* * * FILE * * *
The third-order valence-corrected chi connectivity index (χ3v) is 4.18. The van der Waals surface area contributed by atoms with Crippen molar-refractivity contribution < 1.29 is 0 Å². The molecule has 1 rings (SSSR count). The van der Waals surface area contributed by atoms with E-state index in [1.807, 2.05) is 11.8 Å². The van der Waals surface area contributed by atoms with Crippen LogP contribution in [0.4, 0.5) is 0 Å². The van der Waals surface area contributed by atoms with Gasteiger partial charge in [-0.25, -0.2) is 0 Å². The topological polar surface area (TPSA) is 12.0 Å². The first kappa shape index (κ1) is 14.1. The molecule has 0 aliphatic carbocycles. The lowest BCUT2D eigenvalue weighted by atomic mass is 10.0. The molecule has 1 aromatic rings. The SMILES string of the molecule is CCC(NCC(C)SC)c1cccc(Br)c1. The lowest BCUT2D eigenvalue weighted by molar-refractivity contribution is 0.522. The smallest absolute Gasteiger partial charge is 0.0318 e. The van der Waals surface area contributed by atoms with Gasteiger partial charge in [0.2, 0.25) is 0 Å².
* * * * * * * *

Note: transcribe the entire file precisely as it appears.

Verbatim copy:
The third-order valence-corrected chi connectivity index (χ3v) is 4.18. The van der Waals surface area contributed by atoms with Crippen molar-refractivity contribution < 1.29 is 0 Å². The molecule has 1 rings (SSSR count). The van der Waals surface area contributed by atoms with E-state index in [1.807, 2.05) is 11.8 Å². The van der Waals surface area contributed by atoms with Crippen LogP contribution in [0.4, 0.5) is 0 Å². The van der Waals surface area contributed by atoms with Gasteiger partial charge in [-0.25, -0.2) is 0 Å². The topological polar surface area (TPSA) is 12.0 Å². The first kappa shape index (κ1) is 14.1. The molecule has 0 aliphatic carbocycles. The lowest BCUT2D eigenvalue weighted by atomic mass is 10.0. The molecule has 1 aromatic rings. The SMILES string of the molecule is CCC(NCC(C)SC)c1cccc(Br)c1. The lowest BCUT2D eigenvalue weighted by molar-refractivity contribution is 0.522. The smallest absolute Gasteiger partial charge is 0.0318 e. The van der Waals surface area contributed by atoms with Gasteiger partial charge in [0.2, 0.25) is 0 Å².